Saint Leocadia of Toledo
Virgin and Martyr
Saint Leocadia was the fervent daughter of an illustrious Christian family of Toledo, apprehended and martyred in 303 by an order of Dacian, the cruel governor under Diocletian.
When Dacian arrived in Toledo, she was soon denounced. Summoned before his tribunal, she replied to his contemptuous words concerning the true religion that she considered herself infinitely happy to serve God and His Son Jesus Christ, and that nothing whatsoever would be able to make her renounce her religion. She was flogged until covered with blood, then imprisoned with threats. She went to the prison with joy, consoling the Christians along the route who deplored her condition, telling them to rejoice in the grace she received to suffer for her Lord and Spouse. It was in this prison that she heard of the incredibly cruel martyrdom inflicted on her compatriot, Saint Eulalia, and she was so grieved by these cruelties, and by the condition of the true servants of God in those days, that she prayed to be retired from this world. Her prayer was heard, and she expired peacefully there on December 9, 303, kissing a cross which the touch of her hand imprinted on the hard rock of the prison wall.
A church was built over her tomb, in which several archbishops of Toledo chose to be buried. Two other famous churches in Toledo bear her name, one built over the site of the prison, and the other at that of the paternal home. Saint Leocadia is honored as the principal patroness of the city. Her relics were kept in that church with great respect, until during the incursions of the Moors, they were conveyed to Oviedo, and again elsewhere, then they were eventually carried back to Toledo with great pomp, and placed in the great church there on the 26th of April, 1589.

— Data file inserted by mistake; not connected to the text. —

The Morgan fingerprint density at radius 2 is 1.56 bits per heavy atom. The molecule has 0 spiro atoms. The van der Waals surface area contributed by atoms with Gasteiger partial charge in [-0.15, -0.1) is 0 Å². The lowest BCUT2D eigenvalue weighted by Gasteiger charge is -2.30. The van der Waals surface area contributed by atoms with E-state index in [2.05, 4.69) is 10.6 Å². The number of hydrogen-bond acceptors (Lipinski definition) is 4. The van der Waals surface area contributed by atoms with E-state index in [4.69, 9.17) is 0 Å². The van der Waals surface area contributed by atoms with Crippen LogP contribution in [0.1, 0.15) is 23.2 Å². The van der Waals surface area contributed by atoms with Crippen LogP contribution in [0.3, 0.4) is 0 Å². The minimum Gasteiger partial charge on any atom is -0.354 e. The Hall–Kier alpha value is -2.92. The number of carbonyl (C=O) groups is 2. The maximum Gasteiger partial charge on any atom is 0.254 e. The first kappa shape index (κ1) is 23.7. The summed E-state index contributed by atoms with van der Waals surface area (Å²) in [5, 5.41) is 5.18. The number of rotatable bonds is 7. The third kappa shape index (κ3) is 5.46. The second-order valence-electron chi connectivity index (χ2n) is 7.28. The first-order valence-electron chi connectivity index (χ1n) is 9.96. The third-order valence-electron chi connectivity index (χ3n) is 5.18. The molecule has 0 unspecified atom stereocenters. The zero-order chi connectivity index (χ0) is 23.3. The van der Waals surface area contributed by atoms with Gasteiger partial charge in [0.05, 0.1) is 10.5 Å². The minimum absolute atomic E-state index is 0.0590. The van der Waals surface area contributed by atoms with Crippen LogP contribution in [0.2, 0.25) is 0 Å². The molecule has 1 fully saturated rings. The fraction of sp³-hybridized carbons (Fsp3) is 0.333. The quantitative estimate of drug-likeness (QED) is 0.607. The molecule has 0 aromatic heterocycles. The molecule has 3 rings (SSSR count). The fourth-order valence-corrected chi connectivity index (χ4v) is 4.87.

Reflection: If we were not blinded by the world and the enchantment of its follies, and would choose to meditate frequently on the certain prospect of eternity and the uncertainty of the hour of our death, the precepts of Christ would produce in us the same fervent dispositions which they did in the primitive Christians. (Rev. Alban Butler)
Les Petits Bollandistes: Vies des Saints, by Msgr. Paul Guérin (Bloud et Barral: Paris, 1882), Vol. 14; Little Pictorial Lives of the Saints, a compilation based on Butler's Lives of the Saints and other sources, by John Gilmary Shea (Benziger Brothers: New York, 1894).